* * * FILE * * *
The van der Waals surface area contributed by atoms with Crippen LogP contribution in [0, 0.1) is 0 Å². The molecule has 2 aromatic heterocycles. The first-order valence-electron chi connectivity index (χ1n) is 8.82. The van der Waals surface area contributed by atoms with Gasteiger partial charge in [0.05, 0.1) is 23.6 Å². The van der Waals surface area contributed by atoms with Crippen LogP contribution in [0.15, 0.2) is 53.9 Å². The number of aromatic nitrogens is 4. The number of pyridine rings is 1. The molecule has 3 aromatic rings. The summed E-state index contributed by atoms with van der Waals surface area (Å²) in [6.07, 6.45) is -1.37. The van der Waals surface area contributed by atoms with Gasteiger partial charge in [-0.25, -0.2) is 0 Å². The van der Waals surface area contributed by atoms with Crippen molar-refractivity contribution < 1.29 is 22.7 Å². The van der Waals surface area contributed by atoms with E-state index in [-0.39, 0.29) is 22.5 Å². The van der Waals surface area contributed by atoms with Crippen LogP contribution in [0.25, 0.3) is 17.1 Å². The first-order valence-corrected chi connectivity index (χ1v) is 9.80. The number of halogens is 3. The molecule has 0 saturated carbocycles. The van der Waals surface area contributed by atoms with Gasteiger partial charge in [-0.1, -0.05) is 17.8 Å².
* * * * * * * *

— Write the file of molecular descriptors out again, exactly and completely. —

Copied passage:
The van der Waals surface area contributed by atoms with Crippen LogP contribution in [0, 0.1) is 0 Å². The molecule has 2 aromatic heterocycles. The first-order valence-electron chi connectivity index (χ1n) is 8.82. The van der Waals surface area contributed by atoms with Gasteiger partial charge in [0.05, 0.1) is 23.6 Å². The van der Waals surface area contributed by atoms with Crippen LogP contribution in [0.15, 0.2) is 53.9 Å². The number of aromatic nitrogens is 4. The number of pyridine rings is 1. The molecule has 3 aromatic rings. The summed E-state index contributed by atoms with van der Waals surface area (Å²) in [6.07, 6.45) is -1.37. The van der Waals surface area contributed by atoms with Gasteiger partial charge in [-0.25, -0.2) is 0 Å². The van der Waals surface area contributed by atoms with Crippen molar-refractivity contribution < 1.29 is 22.7 Å². The van der Waals surface area contributed by atoms with E-state index in [-0.39, 0.29) is 22.5 Å². The van der Waals surface area contributed by atoms with Crippen LogP contribution in [0.25, 0.3) is 17.1 Å². The first-order valence-corrected chi connectivity index (χ1v) is 9.80. The number of halogens is 3. The molecule has 0 saturated carbocycles. The van der Waals surface area contributed by atoms with Gasteiger partial charge in [-0.1, -0.05) is 17.8 Å².